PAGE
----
It became crystal clear, after the Illinois attorney general scolded the Oak Park village board earlier this month, that an outsider, an independent voice is needed at village hall. But only if that voice was thoughtful and multi-dimensional. Fortunately, one of the two independents in the race, Lynn Kessen, fills that bill admirably.
The Village Manager Association — the political party that's dominated nearly every village election in the past half century — is by no means an evil empire pulling the strings behind the scenes. That is all overdone. And the current makeup of the village board, made entirely of VMA-backed candidates, doesn't vote in lockstep on every issue. The "Johns" (John Hedges and Jon Hale) often go against the grain and disagree with their five counterparts more often than not.
However, we didn't publicly see Hedges or Hale fighting to keep the November meeting, where the alleged violation occurred, in the sunshine.
That's why we enthusiastically endorse Kessen for village trustee. She has views that are counter to some of the VMA's long-held principles. Kessen at first expressed interest in abolishing the village's TIF districts outright (something we disagree with), but later relented and took the more moderate position that Oak Park should gradually wean itself from the pot of money used for development initiatives in the coming years.
She's anti-establishment, but strikes us as calm, rational, and not prone to starting shouting matches at the board table if a vote doesn't go her way. In a forum last week, we saw her agree occasionally with her political rivals, and when she disagreed, she was direct but peaceable. Kessen has a background in engineering and architecture and has served on her condo board for several years. While she doesn't seem quite as polished as the VMA candidates on the inner workings of village hall, we're confident that she'll be a quick learner.
Two-term incumbent Ray Johnson has been the epitome of a good public servant during his eight years on the board of trustees. He comes to meetings well prepared and ready to ask questions. He actively listens to what villagers have to say. He seems genuinely compassionate about the challenges that village hall faces. The village board has seen its share of successes over the past eight years with Johnson as a member (Whiteco, Barrie Park and Marion Street come to mind), and bungles (Whiteco, Barrie Park and Marion Street also come to mind). We feel completely comfortable endorsing Ray Johnson for a third term.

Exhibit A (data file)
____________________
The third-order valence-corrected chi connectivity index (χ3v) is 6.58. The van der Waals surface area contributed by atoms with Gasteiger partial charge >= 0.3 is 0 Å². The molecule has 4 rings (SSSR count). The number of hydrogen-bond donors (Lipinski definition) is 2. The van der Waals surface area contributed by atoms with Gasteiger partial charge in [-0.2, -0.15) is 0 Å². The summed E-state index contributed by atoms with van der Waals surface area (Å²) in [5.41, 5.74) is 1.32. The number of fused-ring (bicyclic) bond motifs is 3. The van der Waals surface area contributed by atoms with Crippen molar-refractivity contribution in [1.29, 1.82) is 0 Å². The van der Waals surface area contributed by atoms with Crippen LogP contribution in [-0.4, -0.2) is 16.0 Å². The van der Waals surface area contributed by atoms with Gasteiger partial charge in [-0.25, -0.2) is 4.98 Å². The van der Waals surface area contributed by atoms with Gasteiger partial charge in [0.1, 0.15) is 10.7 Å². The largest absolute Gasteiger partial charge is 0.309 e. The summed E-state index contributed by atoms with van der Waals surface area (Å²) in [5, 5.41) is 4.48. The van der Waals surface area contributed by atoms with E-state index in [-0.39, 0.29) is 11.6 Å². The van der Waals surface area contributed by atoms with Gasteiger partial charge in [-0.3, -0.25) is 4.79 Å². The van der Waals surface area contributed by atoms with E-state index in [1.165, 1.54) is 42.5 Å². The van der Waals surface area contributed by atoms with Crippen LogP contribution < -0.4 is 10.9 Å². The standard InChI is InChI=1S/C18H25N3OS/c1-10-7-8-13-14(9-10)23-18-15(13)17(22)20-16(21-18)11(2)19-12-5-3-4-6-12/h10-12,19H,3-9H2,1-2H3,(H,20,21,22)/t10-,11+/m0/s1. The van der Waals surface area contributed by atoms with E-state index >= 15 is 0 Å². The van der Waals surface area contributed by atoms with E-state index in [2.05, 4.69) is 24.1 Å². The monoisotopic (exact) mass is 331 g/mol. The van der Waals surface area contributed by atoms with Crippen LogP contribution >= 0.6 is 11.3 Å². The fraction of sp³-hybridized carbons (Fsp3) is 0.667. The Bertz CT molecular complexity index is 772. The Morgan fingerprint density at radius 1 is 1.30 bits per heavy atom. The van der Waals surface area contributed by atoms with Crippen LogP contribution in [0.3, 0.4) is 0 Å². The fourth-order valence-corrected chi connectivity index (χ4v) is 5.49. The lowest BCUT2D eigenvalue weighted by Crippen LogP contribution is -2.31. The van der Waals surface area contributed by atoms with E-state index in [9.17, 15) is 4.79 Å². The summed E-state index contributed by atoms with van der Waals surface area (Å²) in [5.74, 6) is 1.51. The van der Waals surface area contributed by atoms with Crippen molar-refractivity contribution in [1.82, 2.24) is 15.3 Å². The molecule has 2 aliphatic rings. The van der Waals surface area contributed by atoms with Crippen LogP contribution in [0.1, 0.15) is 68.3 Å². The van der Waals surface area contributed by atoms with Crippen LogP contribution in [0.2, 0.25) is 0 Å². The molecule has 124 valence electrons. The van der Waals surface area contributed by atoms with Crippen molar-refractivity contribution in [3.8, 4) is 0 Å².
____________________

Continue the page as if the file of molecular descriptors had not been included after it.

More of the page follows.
Bob Tucker voluntarily admits that he's a bit of a nerd about village government and budgeting. He's spent the past 13 years serving on citizen boards and commissions in Oak Park, most recently on the village's community design commission. His background in affordable housing will be helpful to the village board, particularly as one of the first big decisions for trustees in May will be whether to approve a controversial affordable housing complex on Madison. He expressed "deep" concern about pouring money into lavish street projects that might not necessarily spur business development in downtown Oak Park. And in addressing the board's recent violation of the open meetings act, Tucker said, as an elected official, you should "go out of your way to bring things into the sunshine."
Adam Salzman is simply the unlucky man out in this race. He no doubt would make an admirable addition to the village board, with his experience on the universal access commission and background as a labor and employment lawyer. However, he doesn't have as solid a résumé as his two VMA running mates, and we worry that, at 32 years old, he may defer to his more tenured colleagues on the board.
The other independent in the race, Lewis Carmichael, seems to have some pointed criticism of village hall — particularly that the board appears dominated by the business class, and that there could be more interaction between local police and residents. But he strikes us as disinterested in many of the issues that are facing the village, and mostly running because he has an axe to grind with the police department after an alleged incident that happened several years ago.